The Argument Cumulative
|March 22, 2012||Filled under All text of Paley Natural Theology, Chapter 6||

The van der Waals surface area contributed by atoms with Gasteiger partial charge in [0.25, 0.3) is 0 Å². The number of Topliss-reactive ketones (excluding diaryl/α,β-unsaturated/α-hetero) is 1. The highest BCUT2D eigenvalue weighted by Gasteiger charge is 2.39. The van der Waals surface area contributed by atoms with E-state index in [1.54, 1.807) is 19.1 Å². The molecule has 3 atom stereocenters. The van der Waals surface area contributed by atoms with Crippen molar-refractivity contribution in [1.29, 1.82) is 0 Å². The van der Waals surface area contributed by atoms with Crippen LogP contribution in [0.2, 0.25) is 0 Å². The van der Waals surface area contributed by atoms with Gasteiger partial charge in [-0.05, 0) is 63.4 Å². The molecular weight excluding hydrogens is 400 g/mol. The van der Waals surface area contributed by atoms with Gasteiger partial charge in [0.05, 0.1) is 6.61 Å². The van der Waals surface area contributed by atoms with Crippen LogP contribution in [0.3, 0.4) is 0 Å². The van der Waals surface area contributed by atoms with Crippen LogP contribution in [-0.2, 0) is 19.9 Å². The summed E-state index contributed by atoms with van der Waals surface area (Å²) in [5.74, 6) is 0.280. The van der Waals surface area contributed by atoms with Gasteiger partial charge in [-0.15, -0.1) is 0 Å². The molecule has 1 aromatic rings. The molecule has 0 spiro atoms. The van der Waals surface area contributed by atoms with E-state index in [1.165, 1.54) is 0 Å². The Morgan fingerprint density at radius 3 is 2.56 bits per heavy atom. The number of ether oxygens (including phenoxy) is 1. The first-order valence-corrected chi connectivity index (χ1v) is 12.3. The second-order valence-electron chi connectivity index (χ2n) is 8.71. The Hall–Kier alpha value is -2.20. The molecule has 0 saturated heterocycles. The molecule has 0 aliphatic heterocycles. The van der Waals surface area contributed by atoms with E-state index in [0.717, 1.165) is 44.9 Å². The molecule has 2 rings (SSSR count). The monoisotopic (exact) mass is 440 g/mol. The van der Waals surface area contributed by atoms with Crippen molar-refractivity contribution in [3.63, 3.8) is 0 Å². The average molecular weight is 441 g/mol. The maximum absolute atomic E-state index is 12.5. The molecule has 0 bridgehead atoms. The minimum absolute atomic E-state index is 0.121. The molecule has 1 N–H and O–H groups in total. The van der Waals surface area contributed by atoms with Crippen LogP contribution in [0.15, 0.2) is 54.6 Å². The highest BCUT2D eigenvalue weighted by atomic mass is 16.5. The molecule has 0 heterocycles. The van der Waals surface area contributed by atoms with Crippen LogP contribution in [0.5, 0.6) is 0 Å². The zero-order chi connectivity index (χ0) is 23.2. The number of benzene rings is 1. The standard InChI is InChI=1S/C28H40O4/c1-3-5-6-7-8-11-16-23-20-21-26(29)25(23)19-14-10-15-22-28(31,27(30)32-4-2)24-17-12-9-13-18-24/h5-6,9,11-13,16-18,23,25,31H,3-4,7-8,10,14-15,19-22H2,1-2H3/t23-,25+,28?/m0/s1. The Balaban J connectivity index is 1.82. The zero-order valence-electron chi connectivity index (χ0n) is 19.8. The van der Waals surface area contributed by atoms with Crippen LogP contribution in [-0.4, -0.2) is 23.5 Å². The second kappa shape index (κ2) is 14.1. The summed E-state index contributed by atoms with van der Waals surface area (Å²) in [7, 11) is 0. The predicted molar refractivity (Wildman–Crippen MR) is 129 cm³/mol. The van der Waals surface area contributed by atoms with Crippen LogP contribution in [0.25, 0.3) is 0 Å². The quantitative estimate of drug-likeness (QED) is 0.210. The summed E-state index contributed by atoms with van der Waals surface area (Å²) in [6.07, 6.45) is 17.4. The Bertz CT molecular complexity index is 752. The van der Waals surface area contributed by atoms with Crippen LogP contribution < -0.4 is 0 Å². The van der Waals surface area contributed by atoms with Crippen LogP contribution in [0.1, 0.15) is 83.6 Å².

Were there no example in the world of contrivance except that of the eye, it would be alone sufficient to support the conclusion which we draw from it, as to the necessity of an intelligent Creator. It could never be got rid of; because it could not be accounted for by any other supposition, which did not contradict all the principles we possess of knowledge: the principles, according to which things do, as often as they can be brought to the test of experience, turn out to be true or false. Its coats and humours constructed as the lenses of a telescope are constructed for the refraction of rays of light to a point, which forms the proper office of the organ: the provision in its muscles for turning its pupil to the object, similar to that which is given to the telescope by screws, and upon which power of direction in the eye, the exercise of its office as an optical instrument depends; the farther provision for its defence, for its constant lubricity and moisture, which we see in its socket and its lids, in its gland for the secretion of the matter of tears, its outlet or communication with the nose for carrying off the liquid after the eye is washed with it; these provisions compose altogether an apparatus, a system of parts, a preparation of means, so manifest in their design, so exquisite in their contrivance, so successful in their issue, so precious, and so infinitely beneficial in their use, as, in my opinion, to bear down all doubt that can be raised upon the subject. And what I wish, under the title of the present chapter, to observe is, that if other parts of nature were inaccessible to our inquiries, or even if other parts of nature presented nothing to our examination but disorder and confusion, the validity of this example would remain the same. If there were but one watch in the world, it would not be less certain that it had a maker. If we had never in our lives seen any but one single kind of hydraulic machine, yet, if of that one kind we understood the mechanism and use, we should be as perfectly assured that it proceeded from the hand, and thought, and skill of a workman, as if we visited a museum of the arts, and saw collected there twenty different kinds of machines for drawing water, or a thousand different kinds for other purposes. Of this point, each machine is a proof, independently of all the rest. So it is with the evidences of a divine agency. The proof is not a conclusion which lies at the end of a chain of reasoning, of which chain each instance of contrivance is only a link, and of which, if one link fail, the whole fails; but it is an argument separately supplied by every separate example. An error in stating an example affects only that example. The argument is cumulative, in the fullest sense of that term. The eye proves it without the ear; the ear without the eye. The proof in each example is complete; for when the design of the part, and the conduciveness of its structure to that design is shown, the mind may set itself at rest; no future consideration can detract anything from the force of the example.